5 Bone-Fortifying Vitamins You Might Be Skimping On

Poor bone health is considered to be one of the biggest “silent” epidemics to the American population and across the globe. According to the International Osteoporosis Foundation, it is estimated that low bone mass (a.k.a. bone mineral density) is a threat to almost 44 million people in the U.S. who are over the age of 50.

While most people know that minerals like calcium and magnesium play a huge role in bone health, vitamins are key players, too.  Our bodies’ bone-building and regenerating processes include a cascade of steps in which vitamins play a part in; if you’re missing a vitamin at a certain step, the process may not reach it’s full potential!

Ensuring your body is receiving (or making) adequate levels of various vitamins is vital for long-term health.  Take a look at the five vitamins below to further fortify your bones.

1. Vitamin A

Vitamin A, which can be found naturally in a lot of fresh foods and can be found in two essential forms, is crucial for strong, healthy bones. Retinol, not beta-carotene, is the primary form of vitamin A that can be attributed to bone loss. Because of this, the Institute of Medicine recommends keeping retinol intake levels below 10,000 IU per day.

Be careful, however, because too much Vitamin A isn’t necessarily a good thing.

While vitamin A is, in fact, a key player in bone health, this vitamin may cause bone loss if too much is introduced to the body over long periods.

2. Vitamin B12

Vitamin B12 is linked to a lot of health-related issues, and it has also been identified as a potential vitamin that has a positive effect on cells that nurture bone growth and building. A study performed by Katherine Tucker at Tufts University found a link between lower levels of B12 and higher risks of osteoporosis for both males and females.

The problem with B12 is that it can be hard to reap advantages from if your body is not properly absorbing the vitamin from foods you eat like fortified cereals and certain meats. Tests can determine if you have low levels of B12, and your doctor can prescribe injections, so the vitamins still make it into your system in spite of absorption problems.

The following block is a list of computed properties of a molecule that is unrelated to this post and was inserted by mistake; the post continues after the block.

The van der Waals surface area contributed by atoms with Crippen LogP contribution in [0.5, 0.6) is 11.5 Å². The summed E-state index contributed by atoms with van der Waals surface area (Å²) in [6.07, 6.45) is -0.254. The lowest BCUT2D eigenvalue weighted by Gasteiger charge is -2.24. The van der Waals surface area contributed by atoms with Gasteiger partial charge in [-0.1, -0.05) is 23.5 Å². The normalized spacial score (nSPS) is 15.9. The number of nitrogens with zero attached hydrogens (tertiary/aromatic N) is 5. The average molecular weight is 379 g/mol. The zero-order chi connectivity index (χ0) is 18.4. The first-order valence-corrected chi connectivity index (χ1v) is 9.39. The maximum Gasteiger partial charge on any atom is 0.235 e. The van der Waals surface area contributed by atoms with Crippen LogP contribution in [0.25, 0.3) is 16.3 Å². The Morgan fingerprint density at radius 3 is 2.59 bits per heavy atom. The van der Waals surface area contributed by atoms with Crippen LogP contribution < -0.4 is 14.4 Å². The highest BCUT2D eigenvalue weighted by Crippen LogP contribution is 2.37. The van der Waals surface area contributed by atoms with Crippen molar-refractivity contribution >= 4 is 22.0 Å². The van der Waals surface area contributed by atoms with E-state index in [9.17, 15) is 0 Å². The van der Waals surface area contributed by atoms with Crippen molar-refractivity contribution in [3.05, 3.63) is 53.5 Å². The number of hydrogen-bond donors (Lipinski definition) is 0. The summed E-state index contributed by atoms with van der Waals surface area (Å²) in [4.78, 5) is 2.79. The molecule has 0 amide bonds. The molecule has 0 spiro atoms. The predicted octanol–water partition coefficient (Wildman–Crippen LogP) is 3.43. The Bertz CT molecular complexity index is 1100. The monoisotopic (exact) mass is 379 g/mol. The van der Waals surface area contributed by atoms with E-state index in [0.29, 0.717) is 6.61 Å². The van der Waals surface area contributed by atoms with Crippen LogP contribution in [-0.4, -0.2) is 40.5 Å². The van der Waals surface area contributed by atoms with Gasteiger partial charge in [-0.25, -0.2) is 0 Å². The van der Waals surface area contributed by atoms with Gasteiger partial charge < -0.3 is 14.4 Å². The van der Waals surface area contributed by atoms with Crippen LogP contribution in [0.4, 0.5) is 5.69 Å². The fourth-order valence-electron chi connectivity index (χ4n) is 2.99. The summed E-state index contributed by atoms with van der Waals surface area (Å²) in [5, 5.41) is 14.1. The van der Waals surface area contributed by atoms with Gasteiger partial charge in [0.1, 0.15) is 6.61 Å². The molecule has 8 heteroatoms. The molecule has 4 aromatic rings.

Wondering about which minerals you should be eating for healthy bone support? 

Check out this article.

3. Vitamin C

Known as the vitamin that helps support a robust immune system, vitamin C also supports the development of collagen, and collagen is needed in the maintenance of bones. Vitamin C is present in most green leafy veggies and many fruits.

4. Vitamin D

Vitamin D works as an accessory to calcium. In other words, your body will not use the calcium you are taking in if you do not give your body the right amount of vitamin D. Also, vitamin D helps aid in bone regrowth and remodeling.
In a study done in 2010, researchers found that the combination of vitamin D and calcium effectively helped to provide support for the health of the skeletal structures in the body. Fatty fish like tuna and mackerel and egg yolks are good sources of vitamin D.

5. Vitamin K2

Vitamin K2 is well known as a supporting vitamin for the heart, but it is also good for your bones. When present in the system, K2 performs as a coenzyme for proteins that are a necessary component in bone metabolism.

In a study conducted in 2013, scientists observed that K2 supplements taken over three years helped decrease losses in vertebral height and improved age-related decline in bone mineral density in other areas. Vitamin K2 is a little less popular than some other vitamins and isn’t widely taken as a supplement, but it can be found in foods like egg yolks, cheese and dairy, and dark poultry meat.


Getting the Vitamins Your Bones Need to Stay Strong

The best way to get the vitamins that your bones need to stay strong is to eat a healthy diet that is filled with vitamin-rich food choices.

However, if it’s difficult for you to eat a well-balanced diet or suspect you aren’t eating enough to get the recommended amounts for optimal bone health, supplemental vitamins may help. Before you begin regular supplementation with new vitamins, it’s a good and safe idea to check in with your doctor to see if there are certain vitamins that you should or shouldn’t be taking.

Vitamins can be found in a range of forms, such as capsules and drops, so there should be no issue finding a vitamin supplement that is easy to fit into your regimen.

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